Bank Holiday 1912 William Strang 1859-1921 Presented by F. Howard through the National Loan Exhibitions Committee 1922 http://www.tate.org.uk/art/work/N03036

I think it’s great – totally unlike the Hardy; for some reason, it makes me think of Norman Rockwell.

Forster and Woolf

While I’m on the subject of Forster and the above novel, I found it interesting that he, like Virginia Woolf (Lighthouse, Jacob’s Room, The Voyage Out), occasionally kills his characters off with quite brutal suddenness.  He does in this, anyway; I wonder if there was any influence, and if so, in which direction?

 Back to the NPG

Below are two more arresting paintings, both by John Collier.  The first is, of course, Charles Darwin; the second, the Labour and later, Liberal, politician, John Burns.  I suppose it’s partly the full square stance of both subjects and Burns’ hands on hips – defiance? frankness?  I have to say that Darwin’s picture reminds me faintly of an orang utan – in a good way – but I think that may be because it was parodied in a cartoon and I “see” the parody…

collier darwin

Darwin, John Collier 

by John Collier, oil on canvas, 1889

 

John Burns, John Collier

RA Summer Exhibition 

Proper review of this next week, but in the meantime, here is by far the best painting in the exhibition – the fact that Marion Jones is my partner has no bearing, obviously, on my opinion.

marion RA

 

Bars and Triangles, Marion Jones

Diebenkorn, RA

I made my third visit to the brilliant Diebenkorn exhibition after the RA Summer Show – I started seeing great little paintings within paintings in the earlier abstracts, Albuquerque and Urbana series; little sections that would make paintings in themselves.  I started to see slight parallels with some of Nicolas de Stael’s landscapes, especially “Sea Wall”.  But most startlingly, I saw breasts everywhere.  In “Albuquerque 57”  (below) for instance, there is a very clear sketch of a pair of breasts that I hadn’t noticed before.  After that, I saw them everywhere in these abstracts, mostly in the shape of the lobes.

diebenkorn berkeley 57

 

Just above the green and yellow rectangular shapes.

To finish, here is a minimalist work of mine, in homage to Agnes Martin:

Close of a long day

Close of a Long Day

Blackpaint

6.6.15

Blackpaint 434 – Creed; the Piles, the Cacti and the Suspense

February 14, 2014

Hayward Gallery – Martin Creed, “What’s the Point of it?”

This was reviewed on the Review Show (BBC2) and was described as “joyous” by Paul Morley; the others agreed.  I was astounded to hear that music was part of the exhibition, in the form of several soundtrack items – I was totally unaware of this; just didn’t notice it, I suppose.  In fact, the reviewers mentioned a number of items I missed; as always, sounded as if they were at a different show.

It’s packed with exhibits, mostly numbered not named – here’s my list, with the occasional comment:

  • Swinging “MOTHERS” sign, nearly skimming the head, if your as tall as me (6ft 4in)
  • Diminishing, or growing, stacks/lines of cacti, chairs, tables, planks, boxes, girders

creed cacti

  • Pictures of stepped pyramids and staircases

Creed pile

  • Stripe paintings on walls (horizontal, vertical, diagonal,  criss-crossed…)
  • Film of rather small erect penis, gradually diminishing, on terrace
  • Pointed tower of LEGO
  • Rough portraits, duff portraits, freely painted, multi – colour abstracts (small)
  • Metal nozzles, protuberances and er – intuberances (?) like bathroom fittings
  • smooth white breast-shaped swellings, “growing” from wall
  • Dark piano, each key of which sounded at intervals by attendant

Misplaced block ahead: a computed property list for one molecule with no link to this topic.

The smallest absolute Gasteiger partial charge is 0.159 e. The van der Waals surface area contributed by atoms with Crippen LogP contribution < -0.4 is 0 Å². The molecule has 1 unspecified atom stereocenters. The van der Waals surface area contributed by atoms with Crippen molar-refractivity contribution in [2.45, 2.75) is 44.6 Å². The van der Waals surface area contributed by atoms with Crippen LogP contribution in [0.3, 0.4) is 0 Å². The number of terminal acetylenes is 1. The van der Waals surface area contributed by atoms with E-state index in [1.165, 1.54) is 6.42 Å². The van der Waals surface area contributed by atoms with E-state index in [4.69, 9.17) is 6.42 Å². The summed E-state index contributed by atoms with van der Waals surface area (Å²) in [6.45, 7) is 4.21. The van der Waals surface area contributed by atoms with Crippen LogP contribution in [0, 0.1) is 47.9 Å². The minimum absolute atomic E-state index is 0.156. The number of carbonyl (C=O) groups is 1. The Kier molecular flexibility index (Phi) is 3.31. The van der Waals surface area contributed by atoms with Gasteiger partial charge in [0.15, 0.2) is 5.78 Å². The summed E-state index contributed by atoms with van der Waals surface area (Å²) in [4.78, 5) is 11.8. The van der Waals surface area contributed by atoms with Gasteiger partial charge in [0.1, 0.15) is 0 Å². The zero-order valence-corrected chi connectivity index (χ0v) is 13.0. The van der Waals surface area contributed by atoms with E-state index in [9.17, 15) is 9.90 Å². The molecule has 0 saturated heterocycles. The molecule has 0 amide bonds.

• White piano, lid opening and crashing shut automatically at regular intervals
  • Door, opening and closing
  • Car, bonnet, doors and boot of which opening and shutting, lights on and off, regular intervals
  • Line of metronomes, out of sync (when we were there, anyway)
  • 1000 differently coloured and framed prints of a broccoli “tree”
  •  A load of balls (tennis, basketball, football, etc.)
  • Little ticky-tacky paint and tape pictures, quite nice
  • Video of two dogs, wolf hound and chihuahua, wandering about and pursued by men
  • Video of a young man and young woman, walking on into a white space and being sick on the floor.  The man is first, and accomplishes his puking with something of a swagger; hands on hips, I think.  The woman, however, outdoes him with about six consecutive large sploshes of thin red winey vomit – couple of bottles’ worth, I should think.  Well done!
  • Separating the two vomits is a sequence in which a young woman comes on, hitches her dress up, squats down and proceeds to have a shit.  This is quite tense, as at first, she only manages a couple of little pellets.  She grunts a bit; obviously she thinks there is more to come.  I got a little annoyed at this point when a young couple came and stood in front of me – didn’t want to miss anything…. and then there it was – curling out slowly and finally achieving separation.  She stands and walks off; job done.

In the leaflet, it says “horrible vomit” becomes a form of painting, and shit – the first solid thing that any of us makes – is sculpture”.  This reminds me of the David Foster Wallace story of the man who shits out fully-formed “sculptures” like portrait busts of celebrities…

Saatchi Gallery – Body Language (cont.)

Couple more painters worth a mention in the above exhibition:

Dana Schutz

dana schutz picnic

This one’s called “burnt Picnic”, I think;

And Andra Ursuta

“Vandal Lust”, a fantastical trebuchet (catapult) thing – sort of ramshackle Anish Kapoor, not working – with a couple of flattened, smashed bodies lying around, one of which appears to have been propelled into a wall, going by the damage to the plaster.

Denis Tarasov‘s Russian and Ukrainian gravestone C prints, showing the dead in their lives with their cars, cigars and champagne are worth mentioning too.

Days of 36, Angelopoulos (1974)

Made under the “Colonels’ ” regime in Greece, on a tight budget, this story of a jail hostage taking and the political intrigue behind the scenes is difficult to follow at times; whose is the body fished out of the sea, for example?  It does, however, have a scene which anticipates “The Shawshank Redemption”; music (a tango, it sounds like) is played in the compound – the inmates crowd the windows of the cells, overcome with emotion…

Burmese Days 

Re-reading Orwell’s book to compare it to Forster’s Passage to India.  Orwell’s is much more forceful, more angry, the language of the British violent and racially abusive; maybe it’s the 10 years’ difference between the books, as well as Orwell’s more radical (?)political outlook..  A couple of scornful remarks about Jews and homosexual scoutmasters from Flory, Orwell’s “hero” (sort of)…

??????????

 

Garden House

Blackpaint

14.02.14